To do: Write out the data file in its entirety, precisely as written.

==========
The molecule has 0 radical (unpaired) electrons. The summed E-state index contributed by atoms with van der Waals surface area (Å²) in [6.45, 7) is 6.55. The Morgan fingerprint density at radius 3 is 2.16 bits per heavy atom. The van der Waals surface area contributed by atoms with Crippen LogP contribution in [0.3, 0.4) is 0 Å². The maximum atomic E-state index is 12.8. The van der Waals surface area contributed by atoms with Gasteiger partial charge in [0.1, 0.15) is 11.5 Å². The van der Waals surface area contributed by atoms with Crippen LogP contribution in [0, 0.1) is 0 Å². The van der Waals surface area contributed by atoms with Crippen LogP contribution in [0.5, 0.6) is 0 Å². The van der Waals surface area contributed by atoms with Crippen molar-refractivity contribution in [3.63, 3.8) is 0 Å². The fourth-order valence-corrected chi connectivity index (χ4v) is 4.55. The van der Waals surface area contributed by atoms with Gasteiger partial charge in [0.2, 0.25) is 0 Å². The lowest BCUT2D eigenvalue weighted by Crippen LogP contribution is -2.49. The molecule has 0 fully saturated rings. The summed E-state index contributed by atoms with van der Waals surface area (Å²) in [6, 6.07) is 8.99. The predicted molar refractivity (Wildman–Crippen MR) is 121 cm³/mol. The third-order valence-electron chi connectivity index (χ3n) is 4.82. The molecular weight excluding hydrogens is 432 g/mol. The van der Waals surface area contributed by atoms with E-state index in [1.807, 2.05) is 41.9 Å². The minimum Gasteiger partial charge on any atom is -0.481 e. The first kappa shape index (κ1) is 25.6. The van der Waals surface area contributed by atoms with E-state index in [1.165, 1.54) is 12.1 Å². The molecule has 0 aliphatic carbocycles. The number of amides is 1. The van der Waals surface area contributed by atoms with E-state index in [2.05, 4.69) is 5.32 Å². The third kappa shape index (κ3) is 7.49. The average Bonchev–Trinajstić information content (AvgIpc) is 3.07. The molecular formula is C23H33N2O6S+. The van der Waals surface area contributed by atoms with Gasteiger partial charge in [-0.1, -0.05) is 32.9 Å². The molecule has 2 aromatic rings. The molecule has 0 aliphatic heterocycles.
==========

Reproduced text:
The molecule has 0 radical (unpaired) electrons. The summed E-state index contributed by atoms with van der Waals surface area (Å²) in [6.45, 7) is 6.55. The Morgan fingerprint density at radius 3 is 2.16 bits per heavy atom. The van der Waals surface area contributed by atoms with Crippen LogP contribution in [0.3, 0.4) is 0 Å². The maximum atomic E-state index is 12.8. The van der Waals surface area contributed by atoms with Gasteiger partial charge in [0.1, 0.15) is 11.5 Å². The van der Waals surface area contributed by atoms with Crippen LogP contribution in [0, 0.1) is 0 Å². The van der Waals surface area contributed by atoms with Crippen LogP contribution in [0.5, 0.6) is 0 Å². The van der Waals surface area contributed by atoms with Crippen molar-refractivity contribution in [3.63, 3.8) is 0 Å². The fourth-order valence-corrected chi connectivity index (χ4v) is 4.55. The van der Waals surface area contributed by atoms with Gasteiger partial charge in [0.2, 0.25) is 0 Å². The lowest BCUT2D eigenvalue weighted by Crippen LogP contribution is -2.49. The molecule has 0 fully saturated rings. The summed E-state index contributed by atoms with van der Waals surface area (Å²) in [6, 6.07) is 8.99. The predicted molar refractivity (Wildman–Crippen MR) is 121 cm³/mol. The third-order valence-electron chi connectivity index (χ3n) is 4.82. The molecular weight excluding hydrogens is 432 g/mol. The van der Waals surface area contributed by atoms with E-state index in [1.807, 2.05) is 41.9 Å². The minimum Gasteiger partial charge on any atom is -0.481 e. The first kappa shape index (κ1) is 25.6. The van der Waals surface area contributed by atoms with E-state index in [1.165, 1.54) is 12.1 Å². The molecule has 0 aliphatic carbocycles. The number of amides is 1. The van der Waals surface area contributed by atoms with E-state index in [2.05, 4.69) is 5.32 Å². The third kappa shape index (κ3) is 7.49. The average Bonchev–Trinajstić information content (AvgIpc) is 3.07. The molecular formula is C23H33N2O6S+. The van der Waals surface area contributed by atoms with Gasteiger partial charge in [-0.1, -0.05) is 32.9 Å². The molecule has 2 aromatic rings. The molecule has 0 aliphatic heterocycles.